Applying this definition to our asset in some examples:
  • Compared with the benchmark SPY (13.6%) in the period of the last 5 years, the volatility of 21% of Visa is higher, thus worse.
  • Looking at 30 days standard deviation in of 19.6% in the period of the last 3 years, we see it is relatively higher, thus worse in comparison to SPY (12.8%).

DownVol:

'Risk measures typically quantify the downside risk, whereas the standard deviation (an example of a deviation risk measure) measures both the upside and downside risk. Specifically, downside risk in our definition is the semi-deviation, that is the standard deviation of all negative returns.'

Applying this definition to our asset in some examples:
  • Compared with the benchmark SPY (15%) in the period of the last 5 years, the downside deviation of 22.2% of Visa is larger, thus worse.
  • Compared with SPY (14.6%) in the period of the last 3 years, the downside risk of 22.1% is larger, thus worse.

Sharpe:

'The Sharpe ratio was developed by Nobel laureate William F. Sharpe, and is used to help investors understand the return of an investment compared to its risk. The ratio is the average return earned in excess of the risk-free rate per unit of volatility or total risk. Subtracting the risk-free rate from the mean return allows an investor to better isolate the profits associated with risk-taking activities. One intuition of this calculation is that a portfolio engaging in 'zero risk' investments, such as the purchase of U.S. Treasury bills (for which the expected return is the risk-free rate), has a Sharpe ratio of exactly zero. Generally, the greater the value of the Sharpe ratio, the more attractive the risk-adjusted return.'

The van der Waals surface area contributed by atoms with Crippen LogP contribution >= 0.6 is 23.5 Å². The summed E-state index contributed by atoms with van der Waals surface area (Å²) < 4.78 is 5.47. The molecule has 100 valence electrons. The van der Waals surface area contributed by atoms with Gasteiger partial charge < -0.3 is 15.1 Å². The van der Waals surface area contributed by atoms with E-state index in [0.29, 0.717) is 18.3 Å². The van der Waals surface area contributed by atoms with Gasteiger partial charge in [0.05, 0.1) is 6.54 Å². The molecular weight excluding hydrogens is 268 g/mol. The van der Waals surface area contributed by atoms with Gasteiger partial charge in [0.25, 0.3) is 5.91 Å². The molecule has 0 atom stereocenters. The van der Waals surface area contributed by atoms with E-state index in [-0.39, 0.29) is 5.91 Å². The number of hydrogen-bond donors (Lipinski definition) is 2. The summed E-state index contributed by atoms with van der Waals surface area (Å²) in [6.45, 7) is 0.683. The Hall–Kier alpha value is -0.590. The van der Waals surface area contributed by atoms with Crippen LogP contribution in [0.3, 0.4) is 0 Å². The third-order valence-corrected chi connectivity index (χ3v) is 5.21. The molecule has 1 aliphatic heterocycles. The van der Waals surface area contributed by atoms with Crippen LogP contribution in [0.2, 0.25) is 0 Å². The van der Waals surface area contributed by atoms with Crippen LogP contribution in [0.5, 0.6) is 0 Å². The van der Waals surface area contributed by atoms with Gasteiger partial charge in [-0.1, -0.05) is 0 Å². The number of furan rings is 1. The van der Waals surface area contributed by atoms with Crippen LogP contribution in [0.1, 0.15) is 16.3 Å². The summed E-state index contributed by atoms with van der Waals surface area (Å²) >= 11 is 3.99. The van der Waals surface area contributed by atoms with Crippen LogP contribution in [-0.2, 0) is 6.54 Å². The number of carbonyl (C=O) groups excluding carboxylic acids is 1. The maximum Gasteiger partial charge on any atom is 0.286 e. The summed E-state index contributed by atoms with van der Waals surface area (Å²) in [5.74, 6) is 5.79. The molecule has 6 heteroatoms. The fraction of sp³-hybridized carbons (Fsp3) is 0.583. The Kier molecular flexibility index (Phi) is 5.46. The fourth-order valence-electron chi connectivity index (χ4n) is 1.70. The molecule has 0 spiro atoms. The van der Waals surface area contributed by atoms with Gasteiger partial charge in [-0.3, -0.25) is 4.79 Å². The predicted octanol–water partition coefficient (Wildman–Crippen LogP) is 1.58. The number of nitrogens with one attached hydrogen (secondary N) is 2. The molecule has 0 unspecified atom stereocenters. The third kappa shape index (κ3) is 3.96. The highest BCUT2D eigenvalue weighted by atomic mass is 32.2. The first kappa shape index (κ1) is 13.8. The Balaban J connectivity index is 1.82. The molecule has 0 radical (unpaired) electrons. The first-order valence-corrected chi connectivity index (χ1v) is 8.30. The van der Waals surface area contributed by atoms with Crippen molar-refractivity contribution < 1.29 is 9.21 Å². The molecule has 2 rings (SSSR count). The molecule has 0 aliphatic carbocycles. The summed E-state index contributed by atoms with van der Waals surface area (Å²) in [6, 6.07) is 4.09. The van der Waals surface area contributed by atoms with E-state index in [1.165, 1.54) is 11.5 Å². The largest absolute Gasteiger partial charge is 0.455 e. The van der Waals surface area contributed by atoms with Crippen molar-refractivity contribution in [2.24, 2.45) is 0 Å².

Applying this definition to our asset in some examples:
  • Compared with the benchmark SPY (0.6) in the period of the last 5 years, the Sharpe Ratio of 1.19 of Visa is larger, thus better.